On Wednesday my mother’s good friend Mary turned 90. Since her daughter was in Florida and Mary has no family left in Rhode Island, Mom and I decided we would help her celebrate by going out to lunch.
This was not as simple as it sounds.
First of all, there was some confusion at Mom’s residence that gave us a late start. And then after I stopped to pick up a bouquet of flowers in Warwick, I overshot the turn to Mary’s retirement apartment complex (off busy Route 2 and in a wooded residential area). In my defense, I was attempting to decipher my mother’s garbled story of missing a shower and three nurses telling her something she was sure was wrong but she couldn’t remember what it was.
That’s where things became even more confusing. I knew there was another way to get to Mary’s, and I knew I was close. So I called Mary for her address so I could plug it into my GPS and negotiate the wooded back roads.
Mary couldn’t remember her address and had to go to her desk and find a bill with the address on it. She wanted to know where we were, but there was no way I could explain it.
The GPS led me to the building in less than three minutes. I took Mom to the side entrance, where we’d entered before, got out the walker, escorted her to the doors and then parked the car. I called Mary and told her we’d arrived. For some reason she thought we were at the Christmas Tree Shop, a store three miles away.
Mom and I made our way–excruciatingly slowly—into the building and down the hall to Mary’s door and knocked. No answer. I called Mary and told her we were standing in front of her door. “No, you’re not,” she said. “Because I’m standing in front of my door.”
We were obviously at the wrong building. There are three of them and we were at the one in the woods and around the corner. The GPS had sent me to the wrong building and, unfortunately, they are all identical.
Neither my mother or Mary could understand how I’d gotten mixed up, though, because after all I’d been there once before.
But this time I drove in from a different direction, I tried to explain.
The nonagenarians thought I was a bit dim.
(Yes, nonagenarians are people in their 90’s. I looked it up.)
So we returned to the car, fighting the walker and the wind and the icy parking lot, and drove around the bend to–voila!– discover the other two buildings. And we did it all–drop off, walker, doors, parking– again, only this time Mary was waiting at the door and we were in the right place.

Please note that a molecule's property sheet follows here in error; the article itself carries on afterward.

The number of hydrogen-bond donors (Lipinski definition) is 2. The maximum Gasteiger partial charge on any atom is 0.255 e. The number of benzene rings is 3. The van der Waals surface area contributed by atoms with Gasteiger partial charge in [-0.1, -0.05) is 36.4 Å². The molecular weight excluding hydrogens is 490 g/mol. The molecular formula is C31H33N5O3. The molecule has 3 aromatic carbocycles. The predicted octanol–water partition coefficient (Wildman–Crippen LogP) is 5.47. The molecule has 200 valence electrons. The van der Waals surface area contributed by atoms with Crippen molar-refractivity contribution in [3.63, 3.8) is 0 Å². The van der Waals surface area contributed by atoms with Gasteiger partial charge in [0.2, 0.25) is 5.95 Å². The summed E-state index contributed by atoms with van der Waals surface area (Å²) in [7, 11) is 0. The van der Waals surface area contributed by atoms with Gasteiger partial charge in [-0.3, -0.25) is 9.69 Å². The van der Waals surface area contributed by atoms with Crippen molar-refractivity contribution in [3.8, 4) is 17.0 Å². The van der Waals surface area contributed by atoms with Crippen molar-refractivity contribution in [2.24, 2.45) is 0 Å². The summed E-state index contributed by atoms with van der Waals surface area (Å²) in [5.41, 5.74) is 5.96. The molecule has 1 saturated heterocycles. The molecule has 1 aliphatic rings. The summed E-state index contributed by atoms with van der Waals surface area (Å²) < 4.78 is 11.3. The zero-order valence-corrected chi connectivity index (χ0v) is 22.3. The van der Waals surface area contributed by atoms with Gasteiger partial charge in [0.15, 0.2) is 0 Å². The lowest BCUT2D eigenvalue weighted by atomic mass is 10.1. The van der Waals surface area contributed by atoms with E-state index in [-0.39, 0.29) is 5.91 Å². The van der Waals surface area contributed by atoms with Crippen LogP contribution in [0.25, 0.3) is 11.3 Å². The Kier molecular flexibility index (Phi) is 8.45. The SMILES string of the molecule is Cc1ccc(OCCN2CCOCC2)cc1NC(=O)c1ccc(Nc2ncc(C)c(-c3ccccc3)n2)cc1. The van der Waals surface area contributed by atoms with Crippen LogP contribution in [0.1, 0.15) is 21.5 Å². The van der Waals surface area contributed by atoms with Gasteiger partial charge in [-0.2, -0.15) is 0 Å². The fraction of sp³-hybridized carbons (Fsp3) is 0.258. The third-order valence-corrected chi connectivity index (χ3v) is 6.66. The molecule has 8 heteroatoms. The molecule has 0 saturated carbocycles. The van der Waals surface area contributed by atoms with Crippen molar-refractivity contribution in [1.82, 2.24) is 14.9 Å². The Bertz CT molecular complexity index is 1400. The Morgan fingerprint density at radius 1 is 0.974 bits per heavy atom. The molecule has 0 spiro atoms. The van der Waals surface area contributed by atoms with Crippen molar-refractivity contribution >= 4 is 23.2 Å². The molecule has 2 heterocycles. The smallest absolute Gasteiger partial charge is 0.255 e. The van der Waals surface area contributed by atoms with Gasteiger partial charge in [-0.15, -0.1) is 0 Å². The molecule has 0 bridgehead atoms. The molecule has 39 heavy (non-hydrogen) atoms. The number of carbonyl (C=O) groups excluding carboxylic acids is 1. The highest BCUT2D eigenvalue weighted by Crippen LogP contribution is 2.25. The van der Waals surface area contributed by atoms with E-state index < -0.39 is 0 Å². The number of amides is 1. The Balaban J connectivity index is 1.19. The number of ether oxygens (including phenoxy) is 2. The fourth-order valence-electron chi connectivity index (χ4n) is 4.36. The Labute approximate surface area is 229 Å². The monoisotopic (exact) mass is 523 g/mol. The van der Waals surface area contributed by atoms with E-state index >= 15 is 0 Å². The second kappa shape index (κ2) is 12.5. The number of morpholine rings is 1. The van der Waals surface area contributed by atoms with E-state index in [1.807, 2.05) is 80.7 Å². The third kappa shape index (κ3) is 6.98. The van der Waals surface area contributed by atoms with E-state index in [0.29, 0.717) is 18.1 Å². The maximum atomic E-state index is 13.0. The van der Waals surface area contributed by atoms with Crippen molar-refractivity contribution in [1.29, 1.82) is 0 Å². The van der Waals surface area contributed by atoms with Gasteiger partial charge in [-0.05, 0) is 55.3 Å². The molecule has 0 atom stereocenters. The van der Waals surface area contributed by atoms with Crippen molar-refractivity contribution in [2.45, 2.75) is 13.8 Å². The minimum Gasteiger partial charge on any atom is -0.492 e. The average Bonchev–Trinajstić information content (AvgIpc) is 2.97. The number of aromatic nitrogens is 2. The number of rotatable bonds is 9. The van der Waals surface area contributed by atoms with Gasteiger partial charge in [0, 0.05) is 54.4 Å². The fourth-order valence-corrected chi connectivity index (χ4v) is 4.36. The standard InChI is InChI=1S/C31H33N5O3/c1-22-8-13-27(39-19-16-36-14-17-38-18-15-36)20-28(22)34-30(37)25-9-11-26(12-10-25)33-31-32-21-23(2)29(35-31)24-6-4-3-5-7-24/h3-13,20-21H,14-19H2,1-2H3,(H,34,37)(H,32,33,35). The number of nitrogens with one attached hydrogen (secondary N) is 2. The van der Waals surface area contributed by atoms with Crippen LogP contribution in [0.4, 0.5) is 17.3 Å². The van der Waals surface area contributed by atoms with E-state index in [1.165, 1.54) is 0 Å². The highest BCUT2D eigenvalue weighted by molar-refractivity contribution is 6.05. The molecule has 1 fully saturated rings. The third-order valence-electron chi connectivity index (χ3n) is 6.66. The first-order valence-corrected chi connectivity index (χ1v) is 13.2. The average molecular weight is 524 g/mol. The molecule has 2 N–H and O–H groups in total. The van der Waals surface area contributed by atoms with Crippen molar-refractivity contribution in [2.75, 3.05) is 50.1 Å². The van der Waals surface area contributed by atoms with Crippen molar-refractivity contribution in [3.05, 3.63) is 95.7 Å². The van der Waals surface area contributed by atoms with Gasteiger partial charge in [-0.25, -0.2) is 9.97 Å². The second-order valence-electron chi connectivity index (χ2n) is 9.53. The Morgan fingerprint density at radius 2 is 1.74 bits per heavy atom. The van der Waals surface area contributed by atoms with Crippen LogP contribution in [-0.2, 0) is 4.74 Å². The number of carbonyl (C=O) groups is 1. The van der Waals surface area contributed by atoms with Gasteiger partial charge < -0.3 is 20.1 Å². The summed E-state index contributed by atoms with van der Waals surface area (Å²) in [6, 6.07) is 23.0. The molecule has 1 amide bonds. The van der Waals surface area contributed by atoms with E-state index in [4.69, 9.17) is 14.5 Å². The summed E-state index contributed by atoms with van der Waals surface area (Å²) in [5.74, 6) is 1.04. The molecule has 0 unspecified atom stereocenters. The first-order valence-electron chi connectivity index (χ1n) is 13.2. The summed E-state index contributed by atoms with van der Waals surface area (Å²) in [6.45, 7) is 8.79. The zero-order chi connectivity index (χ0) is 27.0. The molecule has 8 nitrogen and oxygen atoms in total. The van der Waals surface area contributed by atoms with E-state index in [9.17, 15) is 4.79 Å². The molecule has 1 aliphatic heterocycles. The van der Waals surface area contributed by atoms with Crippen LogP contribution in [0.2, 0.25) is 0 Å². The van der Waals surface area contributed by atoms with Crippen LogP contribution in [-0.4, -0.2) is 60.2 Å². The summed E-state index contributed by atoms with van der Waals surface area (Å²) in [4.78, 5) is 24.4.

I gave her the flowers. She was thrilled. She didn’t have a vase so we emptied her cookie jar and arranged the flowers while my mother rested on the couch.
And then we set off to Twin Oaks, a legendary Rhode Island restaurant in Cranston that began as a speakeasy in 1933. It burned down in 1980 or so and was rebuilt. If you live in Warwick or Cranston, the Twin Oaks is where you go for Sunday dinner or birthdays or business meetings or any kind of special meal with family and friends. Its dark wood paneling hasn’t been changed since 1981, its booths are deep and plush, the waitstaff is friendly and the menu is extensive, from seafood to sandwiches to pasta to steak.
There are 23 items on the dessert menu, including jello. It’s that kind of place.
Of course we got lost getting there. It’s tucked into a neighborhood off the main road and there were inexplicably no street signs. But we found the restaurant eventually. And once the ladies were settled in our lovely, large booth, I immediately ordered tequila.
And it was delicious.
All three of us ordered Twin Oaks’ famous baked stuffed shrimp. We ate every bite. And then it was time for dessert. Mary thought she was too full, but I told her she had to order something so we could put a candle in it and sing.
She thought I was joking.
And she had never heard of “tiramisu” before.
I thought she was joking. You’re Italian, I said. It’s a famous Italian dessert.
She ordered it. Three handsome young waiters delivered it, candle flaming, and sang Happy Birthday.
The song was a hit, as you can see from the photo. The tiramisu was pronounced delicious. A good time was had by all.
I asked Mary what her favorite birthday was. I expected a childhood story or two, but she told me she’d only had two birthday parties in her life: her 80th, given by her daughter and this one. She grew up in a very poor family where birthdays were not even acknowledged.
So I was very glad she’d ordered the tiramisu.
There was a bit of a bottleneck getting out of the restaurant, as two other parties with ladies with walkers were either trying to get out of the door or into the cars that had pulled up in front of the doors. I saw one woman who had to be a hundred years old. She wore tight black leather pants, gold hoop earrings and a blond wig.
As I tried to back up the car and leave the parking lot, Mary thought that a very rude driver was blocking my way. Yes, the woman could have waited about thirty seconds before partially obstructing the drive, but she was intent on picking up a group of elderly people shivering at the front of the building. Mary started yelling her disgust at such rude treatment, a surprising loud Italian tirade of epic proportions.
I didn’t realize until two minutes later, as I drove out of the parking lot without hitting any cars or people, that Mary’s window was wide open.
Of course I got lost on the way back to the apartment complex. Because when a ninety-year old woman full of tiramisu tells you–seven times–to turn left at the flashing light, you end up driving down a long wintry road to the Rhode Island Beagle Club.
None of wanted a beagle, so I turned around and tried again.
Despite all of the confusion, the day had been a success. What’s not to love about going out to lunch?